What happens if the operation is not performed?

The organ systems and mental state, which are difficult to balance in the elderly, are completely deteriorated with hip fracture. Metabolic balances are upset. Pre-existing diseases such as diabetes, heart disease, lung disease are getting worse. Since the fracture causes a lot of pain even with small movements, meeting the need for the toilet and ensuring cleanliness creates serious difficulties for both the patient and the caregiver. Pressure sores can occur in places that come into contact with the bed.

Even if the patient can be kept alive for months with care and supportive treatment without surgery, most hip fractures do not heal spontaneously. This will leave a serious disability that prevents walking. All these problems can only be overcome by operating the patient and getting him up and running as soon as possible.

What are the risks of the surgery?

Elderly people who have had a hip fracture have a very high 20 percent chance of losing their lives in the first three months, despite being operated on. The most important factor here is the patient’s pre-existing systemic health problems. In addition, problems such as inflammation in the surgical field, obstruction caused by the blood clot accumulating in the leg veins, and the spread of this clot to the lungs or brain may be encountered.

In order to reduce the risks, a series of examinations and systemic examinations are performed on the patients before the operation. Physicians of the relevant branches evaluate the patient together and the necessary treatments are started to be applied. The situation is explained in detail to the patients and their relatives. Risks can be minimized by making the pre-operative preparations completely and quickly, performing the surgery successfully, taking necessary precautions by anticipating possible medical problems, quality post-operative care and appropriate treatment.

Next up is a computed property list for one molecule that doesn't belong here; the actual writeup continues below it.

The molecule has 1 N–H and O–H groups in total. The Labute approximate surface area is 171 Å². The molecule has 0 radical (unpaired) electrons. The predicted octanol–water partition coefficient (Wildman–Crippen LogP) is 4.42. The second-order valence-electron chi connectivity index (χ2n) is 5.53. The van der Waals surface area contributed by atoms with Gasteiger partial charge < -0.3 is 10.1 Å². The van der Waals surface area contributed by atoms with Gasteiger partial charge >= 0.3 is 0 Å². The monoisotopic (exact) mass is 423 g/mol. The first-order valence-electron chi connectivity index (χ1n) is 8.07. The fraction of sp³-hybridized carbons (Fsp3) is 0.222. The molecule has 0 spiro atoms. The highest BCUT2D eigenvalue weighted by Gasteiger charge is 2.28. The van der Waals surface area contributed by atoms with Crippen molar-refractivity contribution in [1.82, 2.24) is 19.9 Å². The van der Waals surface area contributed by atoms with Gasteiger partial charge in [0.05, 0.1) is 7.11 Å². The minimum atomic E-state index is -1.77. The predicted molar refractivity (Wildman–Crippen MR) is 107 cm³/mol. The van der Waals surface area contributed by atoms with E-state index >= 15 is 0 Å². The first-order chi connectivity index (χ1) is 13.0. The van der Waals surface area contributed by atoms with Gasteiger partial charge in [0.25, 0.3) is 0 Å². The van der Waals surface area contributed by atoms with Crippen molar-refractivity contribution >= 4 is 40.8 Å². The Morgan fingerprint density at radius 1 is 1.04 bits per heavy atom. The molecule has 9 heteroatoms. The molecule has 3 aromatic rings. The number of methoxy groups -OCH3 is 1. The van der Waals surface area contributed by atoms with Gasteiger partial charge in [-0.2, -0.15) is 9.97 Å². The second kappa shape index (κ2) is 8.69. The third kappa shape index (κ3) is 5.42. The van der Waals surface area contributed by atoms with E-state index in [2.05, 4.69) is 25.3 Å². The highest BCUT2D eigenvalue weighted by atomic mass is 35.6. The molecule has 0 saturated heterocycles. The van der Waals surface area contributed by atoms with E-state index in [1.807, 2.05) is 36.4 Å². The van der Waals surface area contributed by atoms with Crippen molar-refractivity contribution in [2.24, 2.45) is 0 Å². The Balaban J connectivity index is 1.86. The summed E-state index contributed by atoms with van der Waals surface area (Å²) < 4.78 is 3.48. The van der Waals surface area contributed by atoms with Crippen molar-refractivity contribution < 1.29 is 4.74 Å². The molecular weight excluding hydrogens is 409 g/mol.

How can we avoid hip fracture?

Major ways to prevent osteoporosis; not gaining weight, doing regular exercise and walking according to age, regularly going out to the sun and getting enough calcium with food.

Bone density measurement, especially in menopausal women, helps to obtain more concrete information about bone quality.

· Some arrangements can be made regarding life to reduce the risk of falling. These measures include removing carpet pieces, door sills and connecting cables from the walking area, fixing carpets, placing non-slip floor coverings on slippery floors such as bathrooms, placing handles in bathrooms and toilets, and adequate lighting of the living area.

· It may be recommended that elderly people who live alone carry a mobile phone with them or hang a whistle around their necks even when they go to the toilet so that they can notify themselves when they need help.

Using a cane not only reduces the load on the joints, but also contributes to balance. Deciding not to leave the house in order not to fall is the biggest mistake. On the contrary, it will be more correct to stay healthy, provided that it is safe, walking at reasonable distances and in the sun every day.

It should not be forgotten that preventing hip fracture is much easier and more advantageous in every respect than treating the fracture.